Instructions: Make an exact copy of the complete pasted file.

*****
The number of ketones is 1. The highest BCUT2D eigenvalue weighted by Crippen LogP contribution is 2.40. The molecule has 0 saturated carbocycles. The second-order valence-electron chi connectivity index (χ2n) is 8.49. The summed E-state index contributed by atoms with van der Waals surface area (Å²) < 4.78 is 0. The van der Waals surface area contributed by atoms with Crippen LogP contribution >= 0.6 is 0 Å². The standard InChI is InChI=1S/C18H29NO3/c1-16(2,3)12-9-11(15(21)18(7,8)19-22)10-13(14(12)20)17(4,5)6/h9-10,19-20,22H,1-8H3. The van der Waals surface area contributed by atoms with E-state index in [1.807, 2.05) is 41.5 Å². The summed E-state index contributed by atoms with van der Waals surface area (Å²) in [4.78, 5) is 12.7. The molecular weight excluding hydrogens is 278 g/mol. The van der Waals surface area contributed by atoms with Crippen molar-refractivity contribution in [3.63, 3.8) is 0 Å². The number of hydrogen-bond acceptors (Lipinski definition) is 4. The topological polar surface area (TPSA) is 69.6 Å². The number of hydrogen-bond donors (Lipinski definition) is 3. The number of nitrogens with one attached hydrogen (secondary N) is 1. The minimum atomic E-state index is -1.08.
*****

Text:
The number of ketones is 1. The highest BCUT2D eigenvalue weighted by Crippen LogP contribution is 2.40. The molecule has 0 saturated carbocycles. The second-order valence-electron chi connectivity index (χ2n) is 8.49. The summed E-state index contributed by atoms with van der Waals surface area (Å²) < 4.78 is 0. The van der Waals surface area contributed by atoms with Crippen LogP contribution >= 0.6 is 0 Å². The standard InChI is InChI=1S/C18H29NO3/c1-16(2,3)12-9-11(15(21)18(7,8)19-22)10-13(14(12)20)17(4,5)6/h9-10,19-20,22H,1-8H3. The van der Waals surface area contributed by atoms with E-state index in [1.807, 2.05) is 41.5 Å². The summed E-state index contributed by atoms with van der Waals surface area (Å²) in [4.78, 5) is 12.7. The molecular weight excluding hydrogens is 278 g/mol. The van der Waals surface area contributed by atoms with Crippen molar-refractivity contribution in [3.63, 3.8) is 0 Å². The number of hydrogen-bond acceptors (Lipinski definition) is 4. The topological polar surface area (TPSA) is 69.6 Å². The number of hydrogen-bond donors (Lipinski definition) is 3. The number of nitrogens with one attached hydrogen (secondary N) is 1. The minimum atomic E-state index is -1.08.